Zeynep Ozakat: “Imitation is part of being a writer. Just like babies who learn to smile by imitating adults, we must have the humility to learn from the greats through mimicry.”


Mary Gannon: “All writers cut their own paths through the thorny circumstances of life. The directions they choose determine their subject matter and qualities that distinguish their art.”

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Which of these mighty themes would you prefer to write about?

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Somerset Maugham: “If you can tell stories, create characters, devise incidents, and have sincerity and passion, it doesn’t matter a damn how you write.”


Herman Melville: “To produce a mighty book, you must choose a mighty theme.”


C.J. Cherryh: “It is perfectly okay to write garbage—as long as you edit brilliantly.”


David Brin: “If you have other things in your life—family, friends, good productive day work—these can interact with your writing and the sum will be all the richer.”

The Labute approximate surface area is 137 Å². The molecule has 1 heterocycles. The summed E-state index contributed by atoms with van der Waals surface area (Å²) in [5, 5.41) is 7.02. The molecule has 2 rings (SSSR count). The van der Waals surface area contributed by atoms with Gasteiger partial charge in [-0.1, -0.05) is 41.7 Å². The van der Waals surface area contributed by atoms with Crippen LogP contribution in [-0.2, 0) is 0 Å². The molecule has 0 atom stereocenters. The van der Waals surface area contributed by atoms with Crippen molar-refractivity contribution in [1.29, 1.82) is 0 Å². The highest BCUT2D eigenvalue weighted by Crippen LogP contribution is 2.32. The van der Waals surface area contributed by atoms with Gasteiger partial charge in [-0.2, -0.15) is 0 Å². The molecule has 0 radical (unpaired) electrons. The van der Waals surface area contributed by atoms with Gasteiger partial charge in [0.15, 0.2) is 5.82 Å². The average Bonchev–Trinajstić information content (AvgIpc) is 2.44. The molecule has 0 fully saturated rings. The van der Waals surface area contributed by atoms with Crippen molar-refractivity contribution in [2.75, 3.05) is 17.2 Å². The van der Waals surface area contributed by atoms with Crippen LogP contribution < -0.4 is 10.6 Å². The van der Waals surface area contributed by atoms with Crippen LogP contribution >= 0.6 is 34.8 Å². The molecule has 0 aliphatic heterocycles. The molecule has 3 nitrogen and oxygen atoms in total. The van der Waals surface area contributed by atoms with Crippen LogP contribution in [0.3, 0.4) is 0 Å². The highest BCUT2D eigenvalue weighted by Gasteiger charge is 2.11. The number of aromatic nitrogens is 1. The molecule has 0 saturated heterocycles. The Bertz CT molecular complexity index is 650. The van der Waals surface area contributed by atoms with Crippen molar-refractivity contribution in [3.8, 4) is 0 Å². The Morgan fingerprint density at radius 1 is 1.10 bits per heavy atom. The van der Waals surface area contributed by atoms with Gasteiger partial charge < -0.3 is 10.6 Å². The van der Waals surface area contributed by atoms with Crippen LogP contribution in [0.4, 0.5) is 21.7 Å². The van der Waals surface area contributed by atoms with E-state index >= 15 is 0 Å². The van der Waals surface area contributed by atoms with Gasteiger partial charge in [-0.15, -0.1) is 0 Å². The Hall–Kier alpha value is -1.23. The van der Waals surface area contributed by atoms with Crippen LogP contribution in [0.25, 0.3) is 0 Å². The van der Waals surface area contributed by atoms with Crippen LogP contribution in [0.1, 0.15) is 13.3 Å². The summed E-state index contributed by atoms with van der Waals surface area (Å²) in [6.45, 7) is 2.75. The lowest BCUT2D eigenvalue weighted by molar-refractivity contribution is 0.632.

Virginia Woolf: “Every secret of a writer’s soul, every experience of his life, every quality of his mind, is written large in his works.”


Peter Handke: “If a nation loses its storytellers, it loses its childhood.”


William Zinsser: “To defend what you’ve written is a sign that you are alive.”


Catherine Drinker Bowen: “For your born writer, nothing is so healing as the realization that he has come upon the right word.”

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Samuel Johnson: “The greatest part of a writer’s time is spent in reading, in order to write; a man will turn over half a library to make one book.”


Larry L. King: “Write. Rewrite. When not writing or rewriting, read. I know of no shortcuts.”


Joyce Carol Oats: “The first sentence can’t be written until the final sentence is written.”